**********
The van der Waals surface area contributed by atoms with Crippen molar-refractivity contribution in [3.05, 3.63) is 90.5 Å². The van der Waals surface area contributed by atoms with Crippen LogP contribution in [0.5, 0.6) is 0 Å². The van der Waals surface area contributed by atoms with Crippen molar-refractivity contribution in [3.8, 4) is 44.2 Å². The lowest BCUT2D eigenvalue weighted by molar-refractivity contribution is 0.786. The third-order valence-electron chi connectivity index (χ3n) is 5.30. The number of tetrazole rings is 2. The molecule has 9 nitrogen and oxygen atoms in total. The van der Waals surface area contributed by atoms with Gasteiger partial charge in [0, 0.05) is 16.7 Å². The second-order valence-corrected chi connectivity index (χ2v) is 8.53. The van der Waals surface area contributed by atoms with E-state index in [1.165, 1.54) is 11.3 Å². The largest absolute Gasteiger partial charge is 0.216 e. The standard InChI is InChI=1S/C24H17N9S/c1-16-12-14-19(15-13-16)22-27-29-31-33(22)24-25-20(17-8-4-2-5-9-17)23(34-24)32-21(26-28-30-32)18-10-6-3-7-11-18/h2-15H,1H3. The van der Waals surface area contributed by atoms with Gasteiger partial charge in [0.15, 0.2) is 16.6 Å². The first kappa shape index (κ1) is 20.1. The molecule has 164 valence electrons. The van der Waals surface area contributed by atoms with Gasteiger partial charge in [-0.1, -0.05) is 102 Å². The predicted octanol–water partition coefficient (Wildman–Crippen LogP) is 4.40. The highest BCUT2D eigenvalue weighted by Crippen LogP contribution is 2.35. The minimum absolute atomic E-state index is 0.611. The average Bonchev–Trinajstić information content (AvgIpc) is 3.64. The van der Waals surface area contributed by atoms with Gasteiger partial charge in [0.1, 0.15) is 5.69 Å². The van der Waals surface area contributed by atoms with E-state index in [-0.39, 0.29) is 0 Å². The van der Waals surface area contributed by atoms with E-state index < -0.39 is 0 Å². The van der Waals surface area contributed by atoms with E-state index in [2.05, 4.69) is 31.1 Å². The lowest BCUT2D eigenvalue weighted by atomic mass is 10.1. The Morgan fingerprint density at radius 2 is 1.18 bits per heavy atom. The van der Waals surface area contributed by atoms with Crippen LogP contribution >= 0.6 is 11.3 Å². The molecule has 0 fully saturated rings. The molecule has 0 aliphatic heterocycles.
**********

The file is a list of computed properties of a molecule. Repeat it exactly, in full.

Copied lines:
The van der Waals surface area contributed by atoms with Crippen molar-refractivity contribution in [3.05, 3.63) is 90.5 Å². The van der Waals surface area contributed by atoms with Crippen LogP contribution in [0.5, 0.6) is 0 Å². The van der Waals surface area contributed by atoms with Crippen molar-refractivity contribution in [3.8, 4) is 44.2 Å². The lowest BCUT2D eigenvalue weighted by molar-refractivity contribution is 0.786. The third-order valence-electron chi connectivity index (χ3n) is 5.30. The number of tetrazole rings is 2. The molecule has 9 nitrogen and oxygen atoms in total. The van der Waals surface area contributed by atoms with Gasteiger partial charge in [0, 0.05) is 16.7 Å². The second-order valence-corrected chi connectivity index (χ2v) is 8.53. The van der Waals surface area contributed by atoms with E-state index in [1.165, 1.54) is 11.3 Å². The largest absolute Gasteiger partial charge is 0.216 e. The standard InChI is InChI=1S/C24H17N9S/c1-16-12-14-19(15-13-16)22-27-29-31-33(22)24-25-20(17-8-4-2-5-9-17)23(34-24)32-21(26-28-30-32)18-10-6-3-7-11-18/h2-15H,1H3. The van der Waals surface area contributed by atoms with Gasteiger partial charge in [0.15, 0.2) is 16.6 Å². The first kappa shape index (κ1) is 20.1. The molecule has 164 valence electrons. The van der Waals surface area contributed by atoms with Gasteiger partial charge in [-0.1, -0.05) is 102 Å². The predicted octanol–water partition coefficient (Wildman–Crippen LogP) is 4.40. The highest BCUT2D eigenvalue weighted by Crippen LogP contribution is 2.35. The minimum absolute atomic E-state index is 0.611. The average Bonchev–Trinajstić information content (AvgIpc) is 3.64. The van der Waals surface area contributed by atoms with Gasteiger partial charge in [0.1, 0.15) is 5.69 Å². The van der Waals surface area contributed by atoms with E-state index in [-0.39, 0.29) is 0 Å². The van der Waals surface area contributed by atoms with E-state index < -0.39 is 0 Å². The van der Waals surface area contributed by atoms with E-state index in [2.05, 4.69) is 31.1 Å². The lowest BCUT2D eigenvalue weighted by atomic mass is 10.1. The Morgan fingerprint density at radius 2 is 1.18 bits per heavy atom. The van der Waals surface area contributed by atoms with Crippen LogP contribution >= 0.6 is 11.3 Å². The molecule has 0 fully saturated rings. The molecule has 0 aliphatic heterocycles.